Licenses are permanent. Price starts at $46. First year support is free. Continuing subscription, it's not mandatory to renew maintenance services.
WinSSHTerm is free for anyone to use.
Keyboard shortcuts are especially valuable for professionals.
It's a PuTTY interface and it's mostly used to access remote machines through ssh, so it may not be very suitable for working on a local machine.
Allows you to run your virtual machines pre-configured by you or others. Virtual Box versions for: -- Windows 7/8/10 -- All Linux installations -- MAC OS x -- Solaris 10/11 Virtual OSs include: -- Oracle Linux 5/6/7.x (RHEL clones) -- Solaris10/11 -- Occassionally a Windows Beta Oracle...
Whether you prefer zsh, bash, or fish, Linux will support it.
The Windows + VirtualBox layer introduces some overhead that wouldn't be present if Linux were installed directly on the machine.
You would need to install the entire Linux distribution just for one single program.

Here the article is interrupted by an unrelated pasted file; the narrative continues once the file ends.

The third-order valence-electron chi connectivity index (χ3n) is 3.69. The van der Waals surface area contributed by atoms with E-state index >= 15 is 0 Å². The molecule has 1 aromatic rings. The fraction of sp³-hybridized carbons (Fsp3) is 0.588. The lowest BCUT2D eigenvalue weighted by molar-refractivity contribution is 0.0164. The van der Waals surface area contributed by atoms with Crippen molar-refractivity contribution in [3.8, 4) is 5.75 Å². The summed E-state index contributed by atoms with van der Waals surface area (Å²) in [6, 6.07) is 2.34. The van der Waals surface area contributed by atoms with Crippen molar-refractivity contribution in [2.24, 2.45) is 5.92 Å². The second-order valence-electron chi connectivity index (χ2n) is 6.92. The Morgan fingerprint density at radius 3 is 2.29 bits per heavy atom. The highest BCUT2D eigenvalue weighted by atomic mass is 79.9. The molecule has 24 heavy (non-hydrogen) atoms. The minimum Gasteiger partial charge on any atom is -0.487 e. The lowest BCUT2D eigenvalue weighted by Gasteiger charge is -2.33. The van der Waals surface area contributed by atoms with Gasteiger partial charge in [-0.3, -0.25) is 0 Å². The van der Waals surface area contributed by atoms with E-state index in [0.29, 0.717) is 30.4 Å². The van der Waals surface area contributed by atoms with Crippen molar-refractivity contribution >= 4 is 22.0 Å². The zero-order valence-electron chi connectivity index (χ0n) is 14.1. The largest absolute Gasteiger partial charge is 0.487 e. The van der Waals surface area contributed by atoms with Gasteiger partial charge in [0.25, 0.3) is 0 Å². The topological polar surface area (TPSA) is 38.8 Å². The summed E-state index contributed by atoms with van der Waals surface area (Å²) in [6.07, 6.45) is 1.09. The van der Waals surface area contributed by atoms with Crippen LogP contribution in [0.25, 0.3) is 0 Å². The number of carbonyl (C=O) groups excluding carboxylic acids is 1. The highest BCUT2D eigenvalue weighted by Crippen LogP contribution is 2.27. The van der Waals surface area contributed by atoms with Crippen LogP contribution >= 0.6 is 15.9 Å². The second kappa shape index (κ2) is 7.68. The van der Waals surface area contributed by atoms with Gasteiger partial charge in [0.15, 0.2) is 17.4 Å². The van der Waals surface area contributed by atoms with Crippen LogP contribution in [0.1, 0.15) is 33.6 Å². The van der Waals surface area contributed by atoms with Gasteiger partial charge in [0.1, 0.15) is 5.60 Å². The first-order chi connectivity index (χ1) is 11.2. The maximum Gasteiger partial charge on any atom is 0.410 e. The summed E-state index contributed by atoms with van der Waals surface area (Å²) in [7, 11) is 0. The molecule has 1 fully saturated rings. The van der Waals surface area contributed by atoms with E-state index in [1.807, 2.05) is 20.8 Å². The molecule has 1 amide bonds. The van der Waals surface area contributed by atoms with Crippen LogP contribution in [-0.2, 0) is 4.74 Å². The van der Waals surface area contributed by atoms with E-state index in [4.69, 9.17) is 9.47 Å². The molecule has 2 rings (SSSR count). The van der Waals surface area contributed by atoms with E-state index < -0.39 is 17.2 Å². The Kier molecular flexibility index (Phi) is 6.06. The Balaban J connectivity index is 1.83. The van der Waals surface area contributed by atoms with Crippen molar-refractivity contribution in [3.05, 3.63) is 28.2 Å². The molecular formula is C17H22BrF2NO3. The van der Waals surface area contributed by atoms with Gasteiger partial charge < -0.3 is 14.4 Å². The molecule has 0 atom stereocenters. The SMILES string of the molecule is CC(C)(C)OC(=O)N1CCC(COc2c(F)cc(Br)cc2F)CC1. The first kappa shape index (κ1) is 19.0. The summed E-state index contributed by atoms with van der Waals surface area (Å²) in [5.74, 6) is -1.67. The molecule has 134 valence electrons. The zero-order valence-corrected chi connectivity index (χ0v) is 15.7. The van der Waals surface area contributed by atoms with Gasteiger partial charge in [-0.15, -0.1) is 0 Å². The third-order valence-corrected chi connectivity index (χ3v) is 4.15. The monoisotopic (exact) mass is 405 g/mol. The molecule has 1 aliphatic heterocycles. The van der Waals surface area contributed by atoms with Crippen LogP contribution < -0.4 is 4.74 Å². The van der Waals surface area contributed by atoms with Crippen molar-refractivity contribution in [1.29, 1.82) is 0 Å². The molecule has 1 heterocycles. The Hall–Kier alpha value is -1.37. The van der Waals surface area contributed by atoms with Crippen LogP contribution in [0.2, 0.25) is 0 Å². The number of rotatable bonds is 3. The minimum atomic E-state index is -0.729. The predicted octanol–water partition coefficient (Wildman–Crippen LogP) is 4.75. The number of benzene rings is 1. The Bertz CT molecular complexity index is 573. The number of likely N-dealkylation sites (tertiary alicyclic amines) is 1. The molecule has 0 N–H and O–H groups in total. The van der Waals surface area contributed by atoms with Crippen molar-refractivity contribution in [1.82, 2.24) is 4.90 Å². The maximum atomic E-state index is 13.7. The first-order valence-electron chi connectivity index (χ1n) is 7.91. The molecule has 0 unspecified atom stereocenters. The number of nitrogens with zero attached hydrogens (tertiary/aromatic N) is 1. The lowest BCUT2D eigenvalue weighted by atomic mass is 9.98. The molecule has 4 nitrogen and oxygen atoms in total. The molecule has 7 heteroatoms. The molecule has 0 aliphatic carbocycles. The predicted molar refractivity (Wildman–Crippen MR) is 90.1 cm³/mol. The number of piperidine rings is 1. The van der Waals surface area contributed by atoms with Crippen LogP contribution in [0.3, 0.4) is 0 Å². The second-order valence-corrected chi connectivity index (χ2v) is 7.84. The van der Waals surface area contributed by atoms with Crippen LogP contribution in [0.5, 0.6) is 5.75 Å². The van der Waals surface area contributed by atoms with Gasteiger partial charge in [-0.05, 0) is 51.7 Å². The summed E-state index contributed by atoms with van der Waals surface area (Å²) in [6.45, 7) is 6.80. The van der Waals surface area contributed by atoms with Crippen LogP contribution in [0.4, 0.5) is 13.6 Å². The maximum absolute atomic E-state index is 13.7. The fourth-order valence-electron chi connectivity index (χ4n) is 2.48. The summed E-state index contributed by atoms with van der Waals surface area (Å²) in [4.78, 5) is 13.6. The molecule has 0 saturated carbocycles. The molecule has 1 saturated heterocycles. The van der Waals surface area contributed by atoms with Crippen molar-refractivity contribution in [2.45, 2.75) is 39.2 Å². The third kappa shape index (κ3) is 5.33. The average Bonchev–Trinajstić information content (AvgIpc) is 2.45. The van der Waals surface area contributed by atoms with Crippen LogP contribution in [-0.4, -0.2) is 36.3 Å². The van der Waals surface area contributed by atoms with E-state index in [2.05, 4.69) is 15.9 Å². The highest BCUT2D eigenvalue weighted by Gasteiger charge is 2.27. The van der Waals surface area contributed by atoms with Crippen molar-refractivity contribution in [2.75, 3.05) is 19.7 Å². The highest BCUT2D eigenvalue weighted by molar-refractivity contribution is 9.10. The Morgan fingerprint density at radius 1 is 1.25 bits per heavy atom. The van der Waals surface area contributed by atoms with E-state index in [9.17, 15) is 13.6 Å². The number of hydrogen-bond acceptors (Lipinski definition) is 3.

You can have PromptPal open automatically with the same tabs as used in the most recent session, starting in the same directories.
PromptPal supports several shells (including Powershell) and it allows you to choose which shell to run through the preferences.
Although there's a free trial available, PromptPal is not free to use.
Cmd.exe is still irreplaceable for many tasks on Windows. This makes the experience less painful.
The user can search in history by simply pressing Ctrl+R.
It's for cmd.exe which was abandoned by Microsoft in the favor of PowerShell. Using PowerShell is more effective than cmd.exe even with CLink, unfortunatelly.